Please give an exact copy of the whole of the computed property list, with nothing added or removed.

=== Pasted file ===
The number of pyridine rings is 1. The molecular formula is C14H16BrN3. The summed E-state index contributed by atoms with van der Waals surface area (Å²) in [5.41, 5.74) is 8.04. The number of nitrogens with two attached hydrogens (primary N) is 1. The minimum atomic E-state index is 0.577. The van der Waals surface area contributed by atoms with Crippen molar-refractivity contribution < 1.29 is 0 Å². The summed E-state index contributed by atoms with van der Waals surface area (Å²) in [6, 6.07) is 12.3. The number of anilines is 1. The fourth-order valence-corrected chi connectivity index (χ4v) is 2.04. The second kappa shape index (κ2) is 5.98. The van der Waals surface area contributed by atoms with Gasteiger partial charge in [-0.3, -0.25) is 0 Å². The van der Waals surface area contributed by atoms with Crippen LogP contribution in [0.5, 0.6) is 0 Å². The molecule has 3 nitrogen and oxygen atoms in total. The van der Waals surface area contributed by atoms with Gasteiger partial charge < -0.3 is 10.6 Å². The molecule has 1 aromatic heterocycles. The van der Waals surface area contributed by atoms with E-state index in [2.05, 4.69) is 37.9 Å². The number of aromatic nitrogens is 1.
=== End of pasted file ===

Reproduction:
The number of pyridine rings is 1. The molecular formula is C14H16BrN3. The summed E-state index contributed by atoms with van der Waals surface area (Å²) in [5.41, 5.74) is 8.04. The number of nitrogens with two attached hydrogens (primary N) is 1. The minimum atomic E-state index is 0.577. The van der Waals surface area contributed by atoms with Crippen molar-refractivity contribution < 1.29 is 0 Å². The summed E-state index contributed by atoms with van der Waals surface area (Å²) in [6, 6.07) is 12.3. The number of anilines is 1. The fourth-order valence-corrected chi connectivity index (χ4v) is 2.04. The second kappa shape index (κ2) is 5.98. The van der Waals surface area contributed by atoms with Gasteiger partial charge in [-0.3, -0.25) is 0 Å². The van der Waals surface area contributed by atoms with Crippen LogP contribution in [0.5, 0.6) is 0 Å². The molecule has 3 nitrogen and oxygen atoms in total. The van der Waals surface area contributed by atoms with Gasteiger partial charge < -0.3 is 10.6 Å². The molecule has 1 aromatic heterocycles. The van der Waals surface area contributed by atoms with E-state index in [2.05, 4.69) is 37.9 Å². The number of aromatic nitrogens is 1.